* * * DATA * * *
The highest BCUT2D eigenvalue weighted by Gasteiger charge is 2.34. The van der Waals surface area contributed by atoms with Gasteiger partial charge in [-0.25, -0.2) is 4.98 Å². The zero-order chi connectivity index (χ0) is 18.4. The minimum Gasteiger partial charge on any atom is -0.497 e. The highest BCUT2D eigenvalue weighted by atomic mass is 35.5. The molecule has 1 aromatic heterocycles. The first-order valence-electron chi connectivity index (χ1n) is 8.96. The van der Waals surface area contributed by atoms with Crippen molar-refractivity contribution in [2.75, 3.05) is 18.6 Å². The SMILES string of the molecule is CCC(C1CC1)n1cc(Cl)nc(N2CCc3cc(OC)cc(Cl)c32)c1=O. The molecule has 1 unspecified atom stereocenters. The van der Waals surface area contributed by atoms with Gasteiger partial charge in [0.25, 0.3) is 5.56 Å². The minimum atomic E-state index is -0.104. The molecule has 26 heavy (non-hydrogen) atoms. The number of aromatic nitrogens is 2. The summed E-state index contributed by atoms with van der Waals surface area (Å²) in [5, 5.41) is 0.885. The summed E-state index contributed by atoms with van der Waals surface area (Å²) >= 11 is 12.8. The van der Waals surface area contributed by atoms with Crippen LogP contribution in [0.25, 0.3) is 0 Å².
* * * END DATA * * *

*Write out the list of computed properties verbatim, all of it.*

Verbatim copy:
The highest BCUT2D eigenvalue weighted by Gasteiger charge is 2.34. The van der Waals surface area contributed by atoms with Gasteiger partial charge in [-0.25, -0.2) is 4.98 Å². The zero-order chi connectivity index (χ0) is 18.4. The minimum Gasteiger partial charge on any atom is -0.497 e. The highest BCUT2D eigenvalue weighted by atomic mass is 35.5. The molecule has 1 aromatic heterocycles. The first-order valence-electron chi connectivity index (χ1n) is 8.96. The van der Waals surface area contributed by atoms with Crippen molar-refractivity contribution in [2.75, 3.05) is 18.6 Å². The SMILES string of the molecule is CCC(C1CC1)n1cc(Cl)nc(N2CCc3cc(OC)cc(Cl)c32)c1=O. The molecule has 1 unspecified atom stereocenters. The van der Waals surface area contributed by atoms with Gasteiger partial charge in [0.25, 0.3) is 5.56 Å². The minimum atomic E-state index is -0.104. The molecule has 26 heavy (non-hydrogen) atoms. The number of aromatic nitrogens is 2. The summed E-state index contributed by atoms with van der Waals surface area (Å²) in [5, 5.41) is 0.885. The summed E-state index contributed by atoms with van der Waals surface area (Å²) >= 11 is 12.8. The van der Waals surface area contributed by atoms with Crippen LogP contribution in [0.25, 0.3) is 0 Å².